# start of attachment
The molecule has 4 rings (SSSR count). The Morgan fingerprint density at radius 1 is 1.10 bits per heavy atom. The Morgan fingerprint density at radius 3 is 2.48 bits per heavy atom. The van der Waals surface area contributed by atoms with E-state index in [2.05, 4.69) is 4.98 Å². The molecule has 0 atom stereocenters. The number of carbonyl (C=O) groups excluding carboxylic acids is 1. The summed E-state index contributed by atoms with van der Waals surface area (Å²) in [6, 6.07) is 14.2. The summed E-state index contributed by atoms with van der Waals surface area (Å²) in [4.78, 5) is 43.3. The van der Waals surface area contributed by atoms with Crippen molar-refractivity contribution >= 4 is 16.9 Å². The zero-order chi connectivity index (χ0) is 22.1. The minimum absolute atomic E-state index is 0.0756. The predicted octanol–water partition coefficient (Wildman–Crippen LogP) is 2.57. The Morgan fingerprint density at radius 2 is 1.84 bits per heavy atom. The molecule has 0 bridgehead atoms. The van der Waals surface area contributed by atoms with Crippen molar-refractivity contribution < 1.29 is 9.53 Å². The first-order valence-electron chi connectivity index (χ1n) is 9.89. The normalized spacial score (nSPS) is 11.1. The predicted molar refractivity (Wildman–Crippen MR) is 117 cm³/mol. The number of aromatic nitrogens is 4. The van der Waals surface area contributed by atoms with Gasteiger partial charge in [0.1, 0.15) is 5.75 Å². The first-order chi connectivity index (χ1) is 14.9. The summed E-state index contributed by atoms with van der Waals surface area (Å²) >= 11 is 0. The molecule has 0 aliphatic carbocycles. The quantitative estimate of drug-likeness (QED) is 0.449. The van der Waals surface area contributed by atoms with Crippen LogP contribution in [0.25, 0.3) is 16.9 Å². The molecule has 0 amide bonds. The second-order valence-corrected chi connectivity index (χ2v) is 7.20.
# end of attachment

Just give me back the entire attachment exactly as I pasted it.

The molecule has 4 rings (SSSR count). The Morgan fingerprint density at radius 1 is 1.10 bits per heavy atom. The Morgan fingerprint density at radius 3 is 2.48 bits per heavy atom. The van der Waals surface area contributed by atoms with E-state index in [2.05, 4.69) is 4.98 Å². The molecule has 0 atom stereocenters. The number of carbonyl (C=O) groups excluding carboxylic acids is 1. The summed E-state index contributed by atoms with van der Waals surface area (Å²) in [6, 6.07) is 14.2. The summed E-state index contributed by atoms with van der Waals surface area (Å²) in [4.78, 5) is 43.3. The van der Waals surface area contributed by atoms with Crippen molar-refractivity contribution >= 4 is 16.9 Å². The zero-order chi connectivity index (χ0) is 22.1. The minimum absolute atomic E-state index is 0.0756. The predicted octanol–water partition coefficient (Wildman–Crippen LogP) is 2.57. The Morgan fingerprint density at radius 2 is 1.84 bits per heavy atom. The molecule has 0 bridgehead atoms. The van der Waals surface area contributed by atoms with Crippen molar-refractivity contribution < 1.29 is 9.53 Å². The first-order valence-electron chi connectivity index (χ1n) is 9.89. The normalized spacial score (nSPS) is 11.1. The predicted molar refractivity (Wildman–Crippen MR) is 117 cm³/mol. The number of aromatic nitrogens is 4. The van der Waals surface area contributed by atoms with Gasteiger partial charge in [0.1, 0.15) is 5.75 Å². The first-order chi connectivity index (χ1) is 14.9. The summed E-state index contributed by atoms with van der Waals surface area (Å²) >= 11 is 0. The molecule has 0 aliphatic carbocycles. The quantitative estimate of drug-likeness (QED) is 0.449. The van der Waals surface area contributed by atoms with Crippen LogP contribution in [0.25, 0.3) is 16.9 Å². The molecule has 0 amide bonds. The second-order valence-corrected chi connectivity index (χ2v) is 7.20.